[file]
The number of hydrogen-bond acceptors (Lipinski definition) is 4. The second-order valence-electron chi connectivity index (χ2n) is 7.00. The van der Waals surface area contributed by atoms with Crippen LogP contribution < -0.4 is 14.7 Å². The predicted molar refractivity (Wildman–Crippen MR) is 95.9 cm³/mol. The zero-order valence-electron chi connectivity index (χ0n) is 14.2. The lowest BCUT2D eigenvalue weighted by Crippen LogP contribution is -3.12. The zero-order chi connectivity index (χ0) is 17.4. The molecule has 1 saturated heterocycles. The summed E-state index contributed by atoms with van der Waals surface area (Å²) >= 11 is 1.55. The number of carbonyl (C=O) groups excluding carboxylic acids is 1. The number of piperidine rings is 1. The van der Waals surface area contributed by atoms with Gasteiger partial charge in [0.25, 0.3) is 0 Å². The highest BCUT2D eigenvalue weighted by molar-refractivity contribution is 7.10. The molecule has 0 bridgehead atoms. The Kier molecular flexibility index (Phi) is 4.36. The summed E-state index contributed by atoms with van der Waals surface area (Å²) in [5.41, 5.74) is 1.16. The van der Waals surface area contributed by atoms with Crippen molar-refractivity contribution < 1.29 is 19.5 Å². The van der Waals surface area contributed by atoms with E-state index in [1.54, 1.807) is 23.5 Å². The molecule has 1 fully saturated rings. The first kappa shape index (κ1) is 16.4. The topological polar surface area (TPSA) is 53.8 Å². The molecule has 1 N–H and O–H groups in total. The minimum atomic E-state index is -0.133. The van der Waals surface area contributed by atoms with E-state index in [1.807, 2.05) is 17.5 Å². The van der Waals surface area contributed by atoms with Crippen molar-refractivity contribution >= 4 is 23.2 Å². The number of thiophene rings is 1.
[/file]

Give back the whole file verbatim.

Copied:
The number of hydrogen-bond acceptors (Lipinski definition) is 4. The second-order valence-electron chi connectivity index (χ2n) is 7.00. The van der Waals surface area contributed by atoms with Crippen LogP contribution < -0.4 is 14.7 Å². The predicted molar refractivity (Wildman–Crippen MR) is 95.9 cm³/mol. The zero-order valence-electron chi connectivity index (χ0n) is 14.2. The lowest BCUT2D eigenvalue weighted by Crippen LogP contribution is -3.12. The zero-order chi connectivity index (χ0) is 17.4. The molecule has 1 saturated heterocycles. The summed E-state index contributed by atoms with van der Waals surface area (Å²) >= 11 is 1.55. The number of carbonyl (C=O) groups excluding carboxylic acids is 1. The number of piperidine rings is 1. The van der Waals surface area contributed by atoms with Gasteiger partial charge in [0.25, 0.3) is 0 Å². The highest BCUT2D eigenvalue weighted by molar-refractivity contribution is 7.10. The molecule has 0 bridgehead atoms. The Kier molecular flexibility index (Phi) is 4.36. The summed E-state index contributed by atoms with van der Waals surface area (Å²) in [5.41, 5.74) is 1.16. The van der Waals surface area contributed by atoms with Crippen molar-refractivity contribution < 1.29 is 19.5 Å². The van der Waals surface area contributed by atoms with E-state index in [1.54, 1.807) is 23.5 Å². The molecule has 1 fully saturated rings. The first kappa shape index (κ1) is 16.4. The topological polar surface area (TPSA) is 53.8 Å². The molecule has 1 N–H and O–H groups in total. The minimum atomic E-state index is -0.133. The van der Waals surface area contributed by atoms with E-state index in [1.807, 2.05) is 17.5 Å². The van der Waals surface area contributed by atoms with Crippen molar-refractivity contribution >= 4 is 23.2 Å². The number of thiophene rings is 1.